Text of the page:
Her journey would be longer than usual, and she’d be driving to a place she’d always longed to see: Cornwall, with its vast moors, the mist clinging to them like a mystical, alien world. And the jagged, jutting cliffs, falling into tempestuous seas at Hell’s Mouth cove. She’d heard about the churning seas of Hell’s Mouth, wanted to see them for herself. Then there was the natural and harsh beauty of the Lizard Peninsula. Was it as dramatic and awe-inspiring as people claimed? And Dead- man’s Cove beach, on the North Cliffs. That was supposed to be haunted. She hoped it was.

Maddie drove through the rubble-strewn streets of London towards Whitehall. It was often a challenge, zigzagging your way through a landscape that changed daily; broken water mains and gas mains jutting through the concrete like prehistoric beasts. But, by now, the mental map of back roads and shortcuts through the capital was so ingrained in her that she often found herself driving automatically. Like today.

She’d left early enough but had been held up several times and was five minutes late by the time she arrived at the War Office to pick up her passenger. He was a captain from the Directorate of Prisoners of War DWP (section 5) to be exact — and the War Office liked to be exact.

She was getting used to the confusing number of depart-ments in the place; a human beehive of more than 1,000 offices spread over seven floors. But the building in Whitehall never failed to impress her with its strange trapezium shape and those four magnificent domes. The War Office had been hit several times during the bombing but was still standing. A kind of irony, Maddie decided.

The officer was waiting impatiently for her, his greatcoat slung over his arm and a briefcase clutched importantly in front of him. Her orders were to drive him to Cornwall and be at his disposal during the length of his stay. Captain Ernest Andrews’ job in DWP (section 5) was prisoner-of-war camp inspections and camp security.

Maddie had already worked out a route to the hamlet of White Cross, but couldn’t imagine what Captain Andrews would have to do in a small Cornish village. Then a sudden, shocking thought struck her: there must be a POW camp there. The grim notion made her shudder. Naively, perhaps, Maddie had never even thought about the idea that Britain, like its enemies, also had prisoner-of-war camps.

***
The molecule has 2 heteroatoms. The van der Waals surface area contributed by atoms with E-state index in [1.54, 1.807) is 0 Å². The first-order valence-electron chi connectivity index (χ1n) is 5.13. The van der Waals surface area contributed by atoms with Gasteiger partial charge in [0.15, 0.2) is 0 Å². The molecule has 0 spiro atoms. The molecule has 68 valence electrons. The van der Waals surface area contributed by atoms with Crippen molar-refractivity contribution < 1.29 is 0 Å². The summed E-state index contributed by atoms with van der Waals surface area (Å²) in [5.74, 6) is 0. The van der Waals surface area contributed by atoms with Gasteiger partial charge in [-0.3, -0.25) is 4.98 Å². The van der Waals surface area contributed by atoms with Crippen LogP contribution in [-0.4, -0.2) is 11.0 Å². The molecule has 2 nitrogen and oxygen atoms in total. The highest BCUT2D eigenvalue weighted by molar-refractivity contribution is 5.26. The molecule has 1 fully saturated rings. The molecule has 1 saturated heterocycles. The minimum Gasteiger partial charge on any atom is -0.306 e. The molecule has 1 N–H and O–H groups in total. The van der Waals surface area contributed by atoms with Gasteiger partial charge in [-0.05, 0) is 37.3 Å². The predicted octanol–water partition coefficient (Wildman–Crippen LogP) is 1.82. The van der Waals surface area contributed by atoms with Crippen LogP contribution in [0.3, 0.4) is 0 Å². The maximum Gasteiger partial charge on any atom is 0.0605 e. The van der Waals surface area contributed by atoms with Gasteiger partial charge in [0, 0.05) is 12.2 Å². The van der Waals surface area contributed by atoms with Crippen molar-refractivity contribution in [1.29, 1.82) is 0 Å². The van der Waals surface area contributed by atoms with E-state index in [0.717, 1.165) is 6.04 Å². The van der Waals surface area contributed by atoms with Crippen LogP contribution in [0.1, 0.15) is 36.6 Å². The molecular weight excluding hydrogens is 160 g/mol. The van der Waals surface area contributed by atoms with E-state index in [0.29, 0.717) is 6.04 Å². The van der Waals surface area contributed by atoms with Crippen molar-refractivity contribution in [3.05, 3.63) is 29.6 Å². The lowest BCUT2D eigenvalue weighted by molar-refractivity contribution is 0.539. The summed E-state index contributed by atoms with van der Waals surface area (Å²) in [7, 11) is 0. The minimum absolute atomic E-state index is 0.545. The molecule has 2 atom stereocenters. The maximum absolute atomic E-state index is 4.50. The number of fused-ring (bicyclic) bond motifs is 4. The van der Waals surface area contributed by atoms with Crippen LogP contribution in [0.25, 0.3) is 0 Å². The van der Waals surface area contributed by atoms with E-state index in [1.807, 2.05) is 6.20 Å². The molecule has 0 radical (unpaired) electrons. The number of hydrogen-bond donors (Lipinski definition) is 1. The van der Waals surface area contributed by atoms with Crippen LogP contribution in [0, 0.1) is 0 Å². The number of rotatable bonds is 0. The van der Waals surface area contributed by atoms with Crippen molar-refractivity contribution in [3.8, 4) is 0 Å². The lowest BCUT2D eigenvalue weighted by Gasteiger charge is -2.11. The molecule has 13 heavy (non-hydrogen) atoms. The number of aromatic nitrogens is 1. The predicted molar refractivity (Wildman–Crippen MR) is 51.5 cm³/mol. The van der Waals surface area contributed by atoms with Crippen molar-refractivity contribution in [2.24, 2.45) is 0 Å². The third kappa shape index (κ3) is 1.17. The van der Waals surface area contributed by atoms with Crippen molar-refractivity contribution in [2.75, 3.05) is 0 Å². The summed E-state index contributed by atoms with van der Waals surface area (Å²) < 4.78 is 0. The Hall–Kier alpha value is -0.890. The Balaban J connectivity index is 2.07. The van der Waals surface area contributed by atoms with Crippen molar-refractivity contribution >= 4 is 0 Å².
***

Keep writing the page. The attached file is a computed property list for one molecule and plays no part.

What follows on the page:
The journey was long, and Maddie ended up with a fierce headache, concentrating on the map. There were no signposts anymore. They had all been taken down at the start of the war. No point in making things easier for your enemies.

The wartime roads often meant lengthy detours because of military traffic. You had to be patient and keep your wits about you. But Maddie enjoyed the challenges and that day was one of those days that called for all her ingenuity and skill. Convoys of military hardware and fuel being transported on roads that were already under pressure meant several hold-ups for her staff car, dwarfed by the huge vehicles.

A roadblock, set up at a crossroads in Devon, had made her passenger agitated. At one point he’d even started to blame her for the hold-up: ‘You can read a damn map, can’t you?’ he’d demanded. A bit unfairly, Maddie thought, and quite rude. The war was hardly her fault, but he was the one in charge. So, she’d bitten her tongue and got on with it.

After his short outburst, Captain Andrews had become quiet again. And late that night, when they finally arrived at their destination, he’d even smiled at her. Guilt, Maddie figured.

They set her up in a small ante-room off the main guards’ barracks. Hardly luxurious, but then there was a war on. And a corporal even brought her some food.

‘Just some bread and cheese,’ said the soldier. ‘And not much at that.’